Emergency hospital admissions are a huge concern and, worryingly, they are on the rise. They are one of the most costly elements of the UK health service, and often result in poor outcomes for the patients involved, with a chronic shortage of beds, exposure to infections, and delays in discharge from hospital adding to problems.
Thanks to advances in patient data collection and analytics we can predict which people are likely to be admitted in an emergency and try to help them avoid a crisis. Information such as age, diagnoses and past history of hospital visits can be used to calculate a person’s risk of an emergency admission up to one year ahead. More than 30 risk tools are available to primary care staff in the UK for identifying patients for preventative care. However, our new research adds to a growing evidence base that questions whether these tools actually help reduce emergency admissions.
Since 2013, the NHS has paid UK GP practices over half a billion pounds to tackle emergency admissions – mainly by identifying high risk patients and managing their care (known as case management). An estimated 95% of UK general practices have participated in such initiatives. But the introduction of GP-led case management was based on the presumption that it would benefit patients and reduce admissions, and not on evidence of its effectiveness.
For our recently published research, we used the introduction of an emergency admission risk tool in Wales to study what difference it made to patient care. The PRISM tool was developed for NHS Wales and rolled out across 32 general practices as part of a randomised trial. Its rollout overlapped with the introduction of payments to practices to support case management work. Surprisingly, we found that across the 230,000 people who were patients at these practices, emergency admissions and use of other services didn’t fall, they rose slightly – and there was little evidence of patients benefiting from the tool.
Through interviews, we found that GPs were willing to use PRISM, but were concerned over a lack of community services to support patients that had been identified. Typically they used the tool to deliver the contractual work on case management, but much of this work was staff meetings and paperwork rather than direct patient care. This feedback ties in with criticisms of the contractual work as bureaucratic, adding to the work of already stretched GPs. As workload has been cited as a major factor in reports that 82% of GPs expect to leave the profession or reduce hours within five years, any innovation which places new demands on the profession should be considered with care.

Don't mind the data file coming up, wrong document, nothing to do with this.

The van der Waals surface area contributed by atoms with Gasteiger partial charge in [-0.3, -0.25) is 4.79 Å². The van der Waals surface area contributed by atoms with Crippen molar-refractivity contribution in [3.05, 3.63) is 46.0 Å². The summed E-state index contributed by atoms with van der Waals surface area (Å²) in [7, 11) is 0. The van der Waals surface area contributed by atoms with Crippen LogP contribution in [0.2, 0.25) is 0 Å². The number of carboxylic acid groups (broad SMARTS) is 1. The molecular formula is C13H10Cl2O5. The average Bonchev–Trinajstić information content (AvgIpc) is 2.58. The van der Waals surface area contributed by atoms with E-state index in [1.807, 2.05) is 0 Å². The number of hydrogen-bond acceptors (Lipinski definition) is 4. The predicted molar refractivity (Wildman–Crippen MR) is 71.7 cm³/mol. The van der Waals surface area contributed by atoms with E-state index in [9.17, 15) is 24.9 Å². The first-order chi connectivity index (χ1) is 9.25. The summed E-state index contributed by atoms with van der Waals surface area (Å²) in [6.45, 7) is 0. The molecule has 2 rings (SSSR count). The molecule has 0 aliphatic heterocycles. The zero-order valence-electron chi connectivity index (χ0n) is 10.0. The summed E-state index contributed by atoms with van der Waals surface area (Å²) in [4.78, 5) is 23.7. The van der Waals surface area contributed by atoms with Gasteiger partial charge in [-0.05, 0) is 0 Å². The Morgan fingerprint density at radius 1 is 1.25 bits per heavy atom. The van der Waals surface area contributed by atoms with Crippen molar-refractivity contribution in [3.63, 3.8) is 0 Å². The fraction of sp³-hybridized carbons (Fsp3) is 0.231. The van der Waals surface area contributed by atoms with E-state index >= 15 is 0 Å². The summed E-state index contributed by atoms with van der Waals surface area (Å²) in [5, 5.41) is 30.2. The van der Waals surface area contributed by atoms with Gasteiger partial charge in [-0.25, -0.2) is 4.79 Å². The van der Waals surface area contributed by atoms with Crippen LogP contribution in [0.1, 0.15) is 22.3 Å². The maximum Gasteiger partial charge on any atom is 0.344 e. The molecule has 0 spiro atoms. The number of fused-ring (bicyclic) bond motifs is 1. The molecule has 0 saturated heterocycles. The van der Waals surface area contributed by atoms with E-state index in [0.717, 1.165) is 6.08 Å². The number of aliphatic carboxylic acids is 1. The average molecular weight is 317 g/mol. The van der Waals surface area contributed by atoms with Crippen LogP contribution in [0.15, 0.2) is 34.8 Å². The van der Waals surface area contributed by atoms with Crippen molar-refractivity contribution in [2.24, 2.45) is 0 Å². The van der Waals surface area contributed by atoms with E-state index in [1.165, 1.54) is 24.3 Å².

Although the largest study in this area to date, ours is not the only one to cast doubt on the value of GP-led case management for high-risk patients. An evaluation in Manchester had similar findings. It has been suggested that an emphasis on those with the highest risk scores is not appropriate, as there may be little which can be done to keep these people safe and well at home. Instead, there may be more potential for impact with those at lower risk. And, as leading health services professor Martin Roland said, when considering our research, perhaps the emphasis on reducing admissions and cost savings is wrong - it should be focused on improving care.
There is another message here too, about the challenges of ensuring that health policy is based on the best research evidence. While our study was taking place, NHS England brought in three years of annual payments for case management of those at risk of admission. Would they have committed these costs if our results were known in advance? Perhaps not. But the time it takes to design, gain funding, and then deliver robust research (seven years in the case of our study) is at odds with a desire to address immediate health challenges.
Emergency admissions remain an immediate challenge. In the last year alone they increased by 6.6%. The latest GP contract in England includes the use of similar data tools to identify and proactively manage people with frailty in primary care. Unfortunately, the approach again lacks the kind of robust evidence we need to determine if it is likely to be successful. We hope it is, but let’s not rely on hope alone, and instead continue to strive for research to inform evidence-based care.